About five and a half minutes into this week’s episode of The Good Wife, two white guys in suits begin talking about the events in Ferguson, Missouri, while three other white guys in suits look on. The reference is a throwaway; the camera almost immediately cuts away and the dialogue fades into the background before anyone really gets into the meat of the topic. The mention is almost certainly included as a way to ground the audience in the idea that The Good Wife’s universe is our own and these events are happening in real time.
The problem with merely paying lip service to the events in Ferguson on a series like this is it gets people (i.e. me) thinking about things the show doesn’t necessarily intend for me to be thinking about in the moment. It’s similar to how the show very prominently takes place in Chicago, with the state of Illinois’ problems factoring often in storylines, yet the show’s racial diversity falls far short of representing Chicago’s diverse population.
Similarly, this episode brings us back to the ongoing trials (literally) of Cary Agos, our much maligned male protagonist — he’s fallen in on the wrong side of the State’s Attorney and a drug dealer, and can’t quite extricate himself from the pickle he finds himself in. But as mentioned in previous reviews and evidenced again tonight, Cary, while having it bad, doesn’t have it near as bad as someone less affluent or, well, white would have it in the same position. Case in point, the henchmen of Lemond Bishop who, for the life of them (again, literally) can’t keep themselves from being bumped off.
Cary is under siege, sure, but he’s still alive. And why is that, really? He’s no more valuable or meaningful to Bishop than any of his other employees. Bishop seems to have no moral qualms about knocking off associates who he views as threats to his personal security. So why not Cary? Maybe it’s because Cary is white and affluent and his death wouldn’t escape notice or furor, unlike the mysterious deaths of so many street kids. Is the Good Wife aware of this? Do they want us to be? Are they commenting on race by not commenting on race or is this another show (albeit among the best) generally only concerned about the affairs of the Caucasian 1%?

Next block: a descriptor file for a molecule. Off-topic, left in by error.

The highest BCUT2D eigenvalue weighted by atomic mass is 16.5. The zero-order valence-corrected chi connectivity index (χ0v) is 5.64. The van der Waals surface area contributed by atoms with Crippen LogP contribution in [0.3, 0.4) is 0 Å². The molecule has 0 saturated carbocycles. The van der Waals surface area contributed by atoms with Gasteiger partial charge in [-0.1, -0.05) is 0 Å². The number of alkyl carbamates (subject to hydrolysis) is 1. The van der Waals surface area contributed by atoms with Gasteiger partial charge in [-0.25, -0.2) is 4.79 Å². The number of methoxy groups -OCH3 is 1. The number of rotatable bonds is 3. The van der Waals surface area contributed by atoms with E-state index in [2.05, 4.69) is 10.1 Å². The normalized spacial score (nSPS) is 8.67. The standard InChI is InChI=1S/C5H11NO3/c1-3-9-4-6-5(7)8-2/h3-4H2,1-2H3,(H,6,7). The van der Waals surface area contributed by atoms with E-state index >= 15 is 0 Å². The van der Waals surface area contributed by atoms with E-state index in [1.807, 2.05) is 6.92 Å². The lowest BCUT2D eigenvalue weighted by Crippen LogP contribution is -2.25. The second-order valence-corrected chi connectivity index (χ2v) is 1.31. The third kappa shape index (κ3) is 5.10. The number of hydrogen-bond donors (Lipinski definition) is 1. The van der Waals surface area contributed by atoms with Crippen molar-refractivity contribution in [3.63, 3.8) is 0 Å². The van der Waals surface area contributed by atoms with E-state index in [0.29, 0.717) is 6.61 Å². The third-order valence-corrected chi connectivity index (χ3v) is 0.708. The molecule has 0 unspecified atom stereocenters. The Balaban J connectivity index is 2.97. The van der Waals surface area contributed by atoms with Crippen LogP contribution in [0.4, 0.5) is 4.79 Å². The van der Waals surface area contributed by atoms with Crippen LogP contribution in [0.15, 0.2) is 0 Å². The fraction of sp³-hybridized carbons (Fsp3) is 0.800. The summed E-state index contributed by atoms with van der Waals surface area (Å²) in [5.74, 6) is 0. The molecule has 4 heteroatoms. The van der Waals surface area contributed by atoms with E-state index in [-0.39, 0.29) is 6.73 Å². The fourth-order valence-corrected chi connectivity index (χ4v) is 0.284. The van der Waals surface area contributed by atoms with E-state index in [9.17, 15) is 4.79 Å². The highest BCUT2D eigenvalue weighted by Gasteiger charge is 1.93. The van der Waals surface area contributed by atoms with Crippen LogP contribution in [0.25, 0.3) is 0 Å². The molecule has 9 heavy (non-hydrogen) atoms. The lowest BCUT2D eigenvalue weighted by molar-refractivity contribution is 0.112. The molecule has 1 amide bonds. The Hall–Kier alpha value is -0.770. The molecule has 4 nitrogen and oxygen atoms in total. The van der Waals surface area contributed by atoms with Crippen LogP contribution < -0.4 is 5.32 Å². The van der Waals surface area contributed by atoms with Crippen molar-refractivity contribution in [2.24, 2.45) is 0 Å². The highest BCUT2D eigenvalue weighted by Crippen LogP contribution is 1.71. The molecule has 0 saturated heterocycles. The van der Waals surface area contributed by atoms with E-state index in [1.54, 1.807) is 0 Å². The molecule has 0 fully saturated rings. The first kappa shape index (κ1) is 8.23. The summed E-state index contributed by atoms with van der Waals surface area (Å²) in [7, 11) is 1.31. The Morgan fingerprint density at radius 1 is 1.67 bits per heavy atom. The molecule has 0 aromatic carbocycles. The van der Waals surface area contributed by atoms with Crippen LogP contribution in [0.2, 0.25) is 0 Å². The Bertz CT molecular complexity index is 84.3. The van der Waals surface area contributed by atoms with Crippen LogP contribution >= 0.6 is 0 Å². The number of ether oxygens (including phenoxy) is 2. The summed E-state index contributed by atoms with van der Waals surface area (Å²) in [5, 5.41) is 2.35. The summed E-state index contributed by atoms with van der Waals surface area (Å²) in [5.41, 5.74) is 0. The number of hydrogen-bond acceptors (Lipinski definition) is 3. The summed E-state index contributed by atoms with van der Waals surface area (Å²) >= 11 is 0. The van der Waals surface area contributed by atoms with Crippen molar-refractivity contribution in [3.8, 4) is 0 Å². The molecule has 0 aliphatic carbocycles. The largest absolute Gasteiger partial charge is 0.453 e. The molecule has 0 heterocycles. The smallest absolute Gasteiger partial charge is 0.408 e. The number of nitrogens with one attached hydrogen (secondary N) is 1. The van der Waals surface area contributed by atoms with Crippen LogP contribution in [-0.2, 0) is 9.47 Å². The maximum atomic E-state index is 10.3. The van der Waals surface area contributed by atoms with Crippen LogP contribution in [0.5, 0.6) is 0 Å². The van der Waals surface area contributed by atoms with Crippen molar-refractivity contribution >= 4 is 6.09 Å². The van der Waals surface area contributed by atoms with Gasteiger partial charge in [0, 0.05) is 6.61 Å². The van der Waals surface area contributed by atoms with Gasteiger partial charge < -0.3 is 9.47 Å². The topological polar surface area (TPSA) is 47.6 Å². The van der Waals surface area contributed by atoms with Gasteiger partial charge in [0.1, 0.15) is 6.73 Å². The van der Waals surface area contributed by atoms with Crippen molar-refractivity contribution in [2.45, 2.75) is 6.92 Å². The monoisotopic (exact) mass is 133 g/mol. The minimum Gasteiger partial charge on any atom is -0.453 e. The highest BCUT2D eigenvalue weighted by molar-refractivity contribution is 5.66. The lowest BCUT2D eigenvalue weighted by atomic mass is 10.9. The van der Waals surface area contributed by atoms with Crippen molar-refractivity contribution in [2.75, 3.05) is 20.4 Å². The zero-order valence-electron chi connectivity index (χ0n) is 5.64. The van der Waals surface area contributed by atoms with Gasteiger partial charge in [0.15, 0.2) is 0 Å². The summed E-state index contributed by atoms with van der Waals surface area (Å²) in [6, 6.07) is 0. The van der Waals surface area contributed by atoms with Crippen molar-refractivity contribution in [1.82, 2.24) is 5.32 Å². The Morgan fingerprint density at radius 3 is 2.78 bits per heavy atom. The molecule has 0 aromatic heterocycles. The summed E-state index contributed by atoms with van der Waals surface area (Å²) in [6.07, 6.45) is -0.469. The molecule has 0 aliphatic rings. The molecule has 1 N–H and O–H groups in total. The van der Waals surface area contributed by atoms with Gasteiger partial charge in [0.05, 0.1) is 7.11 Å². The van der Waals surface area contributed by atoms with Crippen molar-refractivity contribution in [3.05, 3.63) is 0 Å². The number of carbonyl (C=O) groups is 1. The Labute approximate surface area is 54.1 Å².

Sorry to disappoint you, but I don’t have an answer to any of those questions. Hopefully the show does.
That said, there were a lot of other things that happened that had less to do with racial and socio-economic theorizing and more to do with Alicia being a surprising fount of cringe humor, who continues to stumble through her campaign like an eight year old at overnight camp for the first time. Guest star David Hyde Pierce appears as Frank Prady, a late entry to the State’s Attorney race and the latest entry into The Good Wife pantheon of former sitcom star foils. (See also: Michael J. Fox, Matthew Perry.) Alicia struggles this episode because she’s uncomfortable asking for things which seems like the most politician-y thing of all. No politician wants to ask for things. They want things to be given to them. They only ask so the people feel like part of the process. Alicia doesn’t want to ask people for favors or ask the public to vote for her. She just wants them to do it. (Confidential note to Alicia Florrick: If you’re going to sit around and wait for the world to recognize you for being wonderful, you may have a long wait. Signed, Been There, Done That.) But that’s where she’s at right now. Even when she’s being a bad politician it’s because she’s a politician at heart.